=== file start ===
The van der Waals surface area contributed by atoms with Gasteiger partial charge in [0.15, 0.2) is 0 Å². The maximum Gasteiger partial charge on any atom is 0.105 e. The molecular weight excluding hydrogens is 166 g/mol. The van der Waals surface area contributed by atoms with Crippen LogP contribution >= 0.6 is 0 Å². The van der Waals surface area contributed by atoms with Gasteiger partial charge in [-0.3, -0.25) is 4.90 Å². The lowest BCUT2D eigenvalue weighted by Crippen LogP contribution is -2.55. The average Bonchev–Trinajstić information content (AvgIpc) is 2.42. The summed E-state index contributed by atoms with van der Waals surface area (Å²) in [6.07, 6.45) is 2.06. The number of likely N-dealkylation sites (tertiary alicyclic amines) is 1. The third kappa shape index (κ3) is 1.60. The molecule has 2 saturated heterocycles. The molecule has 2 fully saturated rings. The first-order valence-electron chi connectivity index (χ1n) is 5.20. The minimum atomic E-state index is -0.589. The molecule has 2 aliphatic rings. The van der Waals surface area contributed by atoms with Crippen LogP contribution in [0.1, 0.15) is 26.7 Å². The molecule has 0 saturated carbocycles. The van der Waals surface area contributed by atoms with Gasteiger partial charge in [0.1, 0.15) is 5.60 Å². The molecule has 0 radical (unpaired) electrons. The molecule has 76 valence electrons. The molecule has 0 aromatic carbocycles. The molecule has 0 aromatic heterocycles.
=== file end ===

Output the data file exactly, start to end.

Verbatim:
The van der Waals surface area contributed by atoms with Gasteiger partial charge in [0.15, 0.2) is 0 Å². The maximum Gasteiger partial charge on any atom is 0.105 e. The molecular weight excluding hydrogens is 166 g/mol. The van der Waals surface area contributed by atoms with Crippen LogP contribution >= 0.6 is 0 Å². The van der Waals surface area contributed by atoms with Gasteiger partial charge in [-0.3, -0.25) is 4.90 Å². The lowest BCUT2D eigenvalue weighted by Crippen LogP contribution is -2.55. The average Bonchev–Trinajstić information content (AvgIpc) is 2.42. The summed E-state index contributed by atoms with van der Waals surface area (Å²) in [6.07, 6.45) is 2.06. The number of likely N-dealkylation sites (tertiary alicyclic amines) is 1. The third kappa shape index (κ3) is 1.60. The molecule has 2 saturated heterocycles. The molecule has 2 fully saturated rings. The first-order valence-electron chi connectivity index (χ1n) is 5.20. The minimum atomic E-state index is -0.589. The molecule has 2 aliphatic rings. The van der Waals surface area contributed by atoms with Crippen LogP contribution in [0.1, 0.15) is 26.7 Å². The molecule has 0 saturated carbocycles. The van der Waals surface area contributed by atoms with Gasteiger partial charge in [0.1, 0.15) is 5.60 Å². The molecule has 0 radical (unpaired) electrons. The molecule has 76 valence electrons. The molecule has 0 aromatic carbocycles. The molecule has 0 aromatic heterocycles.